Although Signature continues to perform strongly providing funding for the residential buy-to-let market, there have been plenty of scare stories recently about investors switching interest from residential property to the opportunities offered by commercial property investments.

Although an interesting diversion, the Telegraph’s claim that “buy-to-let is dead”, was I believe something of an oversimplification and a dramatic click-bait.

Since the buy-to-let changes were announced, we have experienced a rise in enquiries for short-term property finance in relations to commercial property. However, we are yet to witness any decrease in interest in residential property, so it seems savvy investors have merely sensed another opportunity.

Last year was challenging for the commercial property industry. It was one of the first sectors to be affected and hardest hit after the Brexit vote in June, with some commentators reporting commercial property investment plummeting to its lowest level in four years, during the first quarter after the referendum result was announced.

But since November, the industry has gained momentum and seems to have turned a corner. Some of our regular clients with residential property portfolios have sought to purchase commercial properties, importantly all with planning permission for change of use.

It’s interesting to see how our customers are adapting as their industry undergoes change. Plenty have already sought to discuss projects relating to offices and retail property, with office buildings ready for conversion to residential and mixed-use retail with flats above, an increasingly popular choice for investors.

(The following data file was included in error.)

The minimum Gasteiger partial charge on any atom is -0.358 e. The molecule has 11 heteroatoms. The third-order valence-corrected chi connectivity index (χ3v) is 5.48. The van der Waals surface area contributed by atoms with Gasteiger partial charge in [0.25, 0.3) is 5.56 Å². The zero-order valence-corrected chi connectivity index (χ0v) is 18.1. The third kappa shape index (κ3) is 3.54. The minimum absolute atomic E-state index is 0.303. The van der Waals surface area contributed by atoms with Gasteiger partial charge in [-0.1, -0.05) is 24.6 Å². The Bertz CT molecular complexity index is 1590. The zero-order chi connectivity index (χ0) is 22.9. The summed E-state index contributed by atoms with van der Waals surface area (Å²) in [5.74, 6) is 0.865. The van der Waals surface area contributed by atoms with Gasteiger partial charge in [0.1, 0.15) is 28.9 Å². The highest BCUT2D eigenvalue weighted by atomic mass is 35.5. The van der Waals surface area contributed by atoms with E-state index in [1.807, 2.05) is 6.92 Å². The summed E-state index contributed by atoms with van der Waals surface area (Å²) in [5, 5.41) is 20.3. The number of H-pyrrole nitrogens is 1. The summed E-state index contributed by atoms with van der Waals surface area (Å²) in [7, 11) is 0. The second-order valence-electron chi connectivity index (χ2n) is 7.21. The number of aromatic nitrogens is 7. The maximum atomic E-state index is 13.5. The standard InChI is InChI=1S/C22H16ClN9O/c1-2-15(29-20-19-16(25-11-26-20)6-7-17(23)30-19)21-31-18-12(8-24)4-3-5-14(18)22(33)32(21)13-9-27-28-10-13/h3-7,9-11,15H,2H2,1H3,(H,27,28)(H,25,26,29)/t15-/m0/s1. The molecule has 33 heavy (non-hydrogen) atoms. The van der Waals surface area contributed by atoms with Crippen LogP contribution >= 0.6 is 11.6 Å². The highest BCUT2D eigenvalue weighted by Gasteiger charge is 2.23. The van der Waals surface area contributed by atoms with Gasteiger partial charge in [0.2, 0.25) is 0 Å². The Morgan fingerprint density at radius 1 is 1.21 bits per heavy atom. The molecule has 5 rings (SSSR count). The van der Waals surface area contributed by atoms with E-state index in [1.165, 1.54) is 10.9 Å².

Last week, an investor enquired about bridging finance to help purchase a mixed-use property, with ground floor offices and flats above. What made this an ideal subject for our interest was that it came with planning permission to redevelop it into a ‘House in Multiple Occupation’ (HMO).

Others are looking at office blocks with planning permission to renovate into flats or student accommodation, but as always, it’s the speed of our decision that makes the difference and allows them to seize these opportunities.

The buy-to-let changes have now come into force and are far from driving investors from the market, I believe we’re just witnessing savvy investors shaping their property portfolios accordingly.

Some have even commented on the apparent tax loophole, with commercial property yet to be affected by the tax changes; which may explain the switch of focus for some investors.

There are other clear benefits of investing in commercial property, with its long-term leases providing an often more reliable income and fewer costs to bear as the landlord.

A commercial property with flats above, or with planning permission to convert, are well known to offer potential higher rental yields and investors have clearly been doing their sums to ensure they’re operating a profitable portfolio; one that’s capable of securing future growth too.

Operating a large HMO with a license can mean dealing with a higher tenant turnover which can be more intense than single buy-to-lets. But a property with an office or shop on the ground floor can add stability to the overall rental income.

And of course, business tenants tend to sign-up for longer leases and landlords are usually able to avoid some of the costs borne by residential landlords, with business tenants more likely to pay for their own building insurance and repairs, as well as business rates.

It will be interesting to see what happens within the bridging industry over the following months now the buy-to-let changes have come into effect. Here at Signature, we’re ready to adapt to the developing needs of our customers, regardless of any changes within the industry.

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